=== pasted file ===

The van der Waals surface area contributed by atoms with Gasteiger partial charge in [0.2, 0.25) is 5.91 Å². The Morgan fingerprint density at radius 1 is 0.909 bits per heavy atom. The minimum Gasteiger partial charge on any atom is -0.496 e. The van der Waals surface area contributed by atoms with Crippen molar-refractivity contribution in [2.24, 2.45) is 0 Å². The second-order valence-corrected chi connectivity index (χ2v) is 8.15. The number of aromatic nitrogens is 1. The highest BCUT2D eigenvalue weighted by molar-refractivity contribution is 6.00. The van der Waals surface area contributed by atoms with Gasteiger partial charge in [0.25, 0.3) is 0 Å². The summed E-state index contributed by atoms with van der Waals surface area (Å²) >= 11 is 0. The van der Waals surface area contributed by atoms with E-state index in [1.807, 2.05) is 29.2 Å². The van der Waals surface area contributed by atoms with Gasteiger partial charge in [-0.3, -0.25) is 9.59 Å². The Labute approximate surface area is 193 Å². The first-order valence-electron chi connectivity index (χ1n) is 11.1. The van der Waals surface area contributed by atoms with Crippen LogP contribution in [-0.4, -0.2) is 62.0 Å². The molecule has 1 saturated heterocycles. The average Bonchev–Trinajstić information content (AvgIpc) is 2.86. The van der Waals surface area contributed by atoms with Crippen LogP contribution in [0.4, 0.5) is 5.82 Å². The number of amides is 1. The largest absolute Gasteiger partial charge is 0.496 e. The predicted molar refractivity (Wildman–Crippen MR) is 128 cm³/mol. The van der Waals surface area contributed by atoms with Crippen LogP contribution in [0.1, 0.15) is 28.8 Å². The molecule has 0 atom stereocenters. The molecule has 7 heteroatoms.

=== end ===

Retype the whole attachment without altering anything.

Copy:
The van der Waals surface area contributed by atoms with Gasteiger partial charge in [0.2, 0.25) is 5.91 Å². The Morgan fingerprint density at radius 1 is 0.909 bits per heavy atom. The minimum Gasteiger partial charge on any atom is -0.496 e. The van der Waals surface area contributed by atoms with Crippen molar-refractivity contribution in [2.24, 2.45) is 0 Å². The second-order valence-corrected chi connectivity index (χ2v) is 8.15. The number of aromatic nitrogens is 1. The highest BCUT2D eigenvalue weighted by molar-refractivity contribution is 6.00. The van der Waals surface area contributed by atoms with Gasteiger partial charge in [0.25, 0.3) is 0 Å². The summed E-state index contributed by atoms with van der Waals surface area (Å²) >= 11 is 0. The van der Waals surface area contributed by atoms with E-state index in [1.807, 2.05) is 29.2 Å². The van der Waals surface area contributed by atoms with Gasteiger partial charge in [-0.3, -0.25) is 9.59 Å². The Labute approximate surface area is 193 Å². The first-order valence-electron chi connectivity index (χ1n) is 11.1. The van der Waals surface area contributed by atoms with Crippen LogP contribution in [-0.4, -0.2) is 62.0 Å². The molecule has 1 saturated heterocycles. The average Bonchev–Trinajstić information content (AvgIpc) is 2.86. The van der Waals surface area contributed by atoms with Crippen LogP contribution in [0.4, 0.5) is 5.82 Å². The number of amides is 1. The largest absolute Gasteiger partial charge is 0.496 e. The predicted molar refractivity (Wildman–Crippen MR) is 128 cm³/mol. The van der Waals surface area contributed by atoms with Crippen LogP contribution in [0.1, 0.15) is 28.8 Å². The molecule has 0 atom stereocenters. The molecule has 7 heteroatoms.